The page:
The next 12-24 months will be very difficult for Venezuela’s economy, and very challenging politically for President Hugo Chavez. However, if Chavez can hang on for the next couple of years, the price of oil should be recovering robustly by the end of 2011.
But what if oil prices start to recover more quickly than is now forecast by many energy experts? For example, what if Opec tightens its belt, makes deeper production cuts and, most importantly, all of its members comply strictly with their individual quotas?
Recently there have been some hints this could happen. For example, Saudi Arabia decided unilaterally to produce under its 8 million b/d quota during February, and go lower still in March.
If Opec finds some discipline and everyone stays within their output quotas, the price of oil will start to recover more rapidly, perhaps as soon as mid-2009 – if all the group’s members cooperate.
Meanwhile, Nicholas Sarkis, Director General of the Paris-based Arab Petroleum Research Centre (APRC), blames Opec for the collapse in crude prices, saying the oil cartel has failed to fully comply with output cuts and keeps sending contradicting messages to the already sceptic market. APRC acts as an adviser to the Organization of Arab Petroleum Exporting Countries (Oapec).
In an article published in the APRC’s monthly magazine, Arab Oil and Gas, Sarkis describes Opec’s behaviour in dealing with faltering crude demand over the past few months as “suicidal,” and urges Opec to announce a target for its oil price and to abide by output reductions to attain it. Full article here.
And here’s another good analysis explaining why The “Cheap Oil Era” is Ending Soon…
Oil prices have fallen 70% since hitting a record $147.27 a barrel in July, which means in just five months, crude has given up all the price gains it made in the past four years.In the long run, however, dwindling supplies, resurgent demand, and a lack of investment will cause crude oil to double, triple, or even quintuple in price over the next few years. The Paris-based International Energy Agency (IEA) – energy advisor to 28 industrialized nations – says oil will rise to $100 a barrel by 2015, as a result of a major “supply crunch,” and will ultimately soar to $200 a barrel. More here.
Meanwhile, today Bloomberg reports Crude Trades Little Changed After OPEC Cuts January Production
“Crude oil traded little changed on speculation OPEC cut its output in January to drain surplus global inventories and bolster prices.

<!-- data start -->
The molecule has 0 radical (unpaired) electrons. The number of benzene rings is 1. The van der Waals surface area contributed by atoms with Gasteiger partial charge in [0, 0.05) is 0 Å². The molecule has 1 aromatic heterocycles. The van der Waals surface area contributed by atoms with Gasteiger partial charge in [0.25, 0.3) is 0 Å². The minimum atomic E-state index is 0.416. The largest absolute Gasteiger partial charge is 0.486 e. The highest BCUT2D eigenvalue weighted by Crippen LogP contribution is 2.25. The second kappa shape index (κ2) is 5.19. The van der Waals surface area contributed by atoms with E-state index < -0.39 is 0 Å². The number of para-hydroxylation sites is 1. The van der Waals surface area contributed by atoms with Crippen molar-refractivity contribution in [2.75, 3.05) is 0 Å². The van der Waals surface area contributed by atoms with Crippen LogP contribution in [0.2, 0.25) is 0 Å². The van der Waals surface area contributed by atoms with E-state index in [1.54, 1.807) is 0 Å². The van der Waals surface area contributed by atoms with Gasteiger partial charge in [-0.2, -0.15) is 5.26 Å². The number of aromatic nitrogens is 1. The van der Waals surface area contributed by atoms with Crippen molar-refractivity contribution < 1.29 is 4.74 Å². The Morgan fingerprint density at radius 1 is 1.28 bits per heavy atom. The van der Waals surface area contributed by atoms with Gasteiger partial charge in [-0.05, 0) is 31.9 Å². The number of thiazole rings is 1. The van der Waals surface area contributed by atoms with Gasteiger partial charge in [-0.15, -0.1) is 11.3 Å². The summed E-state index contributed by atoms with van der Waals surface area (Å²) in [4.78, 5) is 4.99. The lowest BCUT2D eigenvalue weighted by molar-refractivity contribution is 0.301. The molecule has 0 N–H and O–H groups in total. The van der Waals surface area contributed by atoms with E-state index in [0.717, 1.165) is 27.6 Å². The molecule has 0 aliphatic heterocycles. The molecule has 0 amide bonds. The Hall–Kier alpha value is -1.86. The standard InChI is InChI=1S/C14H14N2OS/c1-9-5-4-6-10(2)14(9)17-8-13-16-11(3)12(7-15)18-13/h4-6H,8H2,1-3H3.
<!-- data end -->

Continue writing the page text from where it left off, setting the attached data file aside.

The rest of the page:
OPEC production averaged 28.565 million barrels a day last month, down 3.5 percent from December, according to a Bloomberg News survey of oil companies, producers and analysts. “Compliance to the cuts has been very high,” said Thina Saltvedt, an oil analyst at Nordea Bank AB in Oslo. Crude oil for March delivery traded up 1 cent at $40.09 a barrel on the New York Mercantile Exchange at 1:44 p.m. London time. It earlier rose as much as 2 percent to $40.87 a barrel. Producers with output quotas, all members of Opec except Iraq, pumped 26.2 million barrels a day in January, 1.355 million more than their target of 24.845 million barrels a day. Prices are down 9.9 percent this year and are 55 percent lower than a year earlier.”
The Chavez government’s strategy in the current situation is to push for deeper Opec production cuts, starting with 2.2 million b/d before the group’s next meeting in March. In Venezuela’s case, pushing for deeper cuts will not inflict undue financial pain on the Chavez regime, since Pdvsa’s real crude oil production capacity is, at best, about 2.3 million b/d and not the 3.4 million b/d claimed by Chavez. However, it’s not clear that more Opec production cuts will benefit the Chavez regime, at least not immediately.
President Chavez also may be hoping (praying?) for a Black Swan event that could trigger a very substantial spike in oil prices. For example, a move by Iran to blockade Hormuz Strait, the world’s premier oil transportation choke point through which over 16 million b/d of crude oil are shipped. However, if Iran tries to block Hormuz it would be considered globally an act of war. The US undoubtedly would launch a combined sea and air counter-offensive immediately to reopen Hormuz, but oil prices would still surge in the resulting armed clashes between US and Iranian forces. For a look at the world’s major oil chokepoints, go here.
Chavez has a strategic security and energy pact with Iran which calls for each country to rally to the othr’s defense if attacked by external aggressors (ie. the US). In complying with its Opec-mandated production cuts, the Chavez government already has imposed ovefr 60% of its Opec cut on Pdvsa joint ventures which account for only 25% of Venezuela’s total production. And close to 180,000 b/d of the crude production affected by this move was being shipped to US clients. In a clash between the US and Iran over Hormuz, President Chavez could be tempted to completely suspend Venezuela’s crude exports to the US, although ultimately this would be a self-defeating move that probably would hurt the Bolivarian regime more severely than the US.